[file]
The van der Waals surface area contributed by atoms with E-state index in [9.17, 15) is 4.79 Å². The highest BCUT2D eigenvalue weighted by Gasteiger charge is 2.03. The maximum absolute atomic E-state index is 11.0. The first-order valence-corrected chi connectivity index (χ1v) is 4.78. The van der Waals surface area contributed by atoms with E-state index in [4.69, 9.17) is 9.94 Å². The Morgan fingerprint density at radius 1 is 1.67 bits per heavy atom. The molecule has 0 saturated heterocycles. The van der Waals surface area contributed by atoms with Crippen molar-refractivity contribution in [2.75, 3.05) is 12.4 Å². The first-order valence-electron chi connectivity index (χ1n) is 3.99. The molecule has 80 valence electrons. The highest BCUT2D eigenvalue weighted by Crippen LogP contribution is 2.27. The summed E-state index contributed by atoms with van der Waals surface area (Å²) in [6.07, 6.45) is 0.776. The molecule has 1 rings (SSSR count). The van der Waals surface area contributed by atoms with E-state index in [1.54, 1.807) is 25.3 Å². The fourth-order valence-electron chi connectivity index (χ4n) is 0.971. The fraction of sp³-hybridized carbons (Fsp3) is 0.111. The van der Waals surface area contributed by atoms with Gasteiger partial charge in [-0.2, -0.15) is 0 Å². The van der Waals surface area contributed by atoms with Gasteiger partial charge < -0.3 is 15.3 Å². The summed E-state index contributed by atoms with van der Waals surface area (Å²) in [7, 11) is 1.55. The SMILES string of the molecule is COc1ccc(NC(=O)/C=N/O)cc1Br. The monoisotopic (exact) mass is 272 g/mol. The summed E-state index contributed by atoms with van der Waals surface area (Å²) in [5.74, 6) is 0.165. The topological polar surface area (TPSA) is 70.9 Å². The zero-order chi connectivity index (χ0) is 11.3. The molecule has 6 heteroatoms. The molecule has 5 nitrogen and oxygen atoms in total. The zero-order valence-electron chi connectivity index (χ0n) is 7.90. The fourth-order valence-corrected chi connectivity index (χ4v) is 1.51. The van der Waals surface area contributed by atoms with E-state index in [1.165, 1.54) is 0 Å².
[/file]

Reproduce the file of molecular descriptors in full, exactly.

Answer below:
The van der Waals surface area contributed by atoms with E-state index in [9.17, 15) is 4.79 Å². The highest BCUT2D eigenvalue weighted by Gasteiger charge is 2.03. The maximum absolute atomic E-state index is 11.0. The first-order valence-corrected chi connectivity index (χ1v) is 4.78. The van der Waals surface area contributed by atoms with E-state index in [4.69, 9.17) is 9.94 Å². The Morgan fingerprint density at radius 1 is 1.67 bits per heavy atom. The molecule has 0 saturated heterocycles. The van der Waals surface area contributed by atoms with Crippen molar-refractivity contribution in [2.75, 3.05) is 12.4 Å². The first-order valence-electron chi connectivity index (χ1n) is 3.99. The molecule has 80 valence electrons. The highest BCUT2D eigenvalue weighted by Crippen LogP contribution is 2.27. The summed E-state index contributed by atoms with van der Waals surface area (Å²) in [6.07, 6.45) is 0.776. The molecule has 1 rings (SSSR count). The van der Waals surface area contributed by atoms with E-state index in [1.54, 1.807) is 25.3 Å². The fourth-order valence-electron chi connectivity index (χ4n) is 0.971. The fraction of sp³-hybridized carbons (Fsp3) is 0.111. The van der Waals surface area contributed by atoms with Gasteiger partial charge in [-0.2, -0.15) is 0 Å². The van der Waals surface area contributed by atoms with Gasteiger partial charge < -0.3 is 15.3 Å². The summed E-state index contributed by atoms with van der Waals surface area (Å²) in [7, 11) is 1.55. The SMILES string of the molecule is COc1ccc(NC(=O)/C=N/O)cc1Br. The monoisotopic (exact) mass is 272 g/mol. The summed E-state index contributed by atoms with van der Waals surface area (Å²) in [5.74, 6) is 0.165. The topological polar surface area (TPSA) is 70.9 Å². The zero-order chi connectivity index (χ0) is 11.3. The molecule has 6 heteroatoms. The molecule has 5 nitrogen and oxygen atoms in total. The zero-order valence-electron chi connectivity index (χ0n) is 7.90. The fourth-order valence-corrected chi connectivity index (χ4v) is 1.51. The van der Waals surface area contributed by atoms with E-state index in [1.165, 1.54) is 0 Å².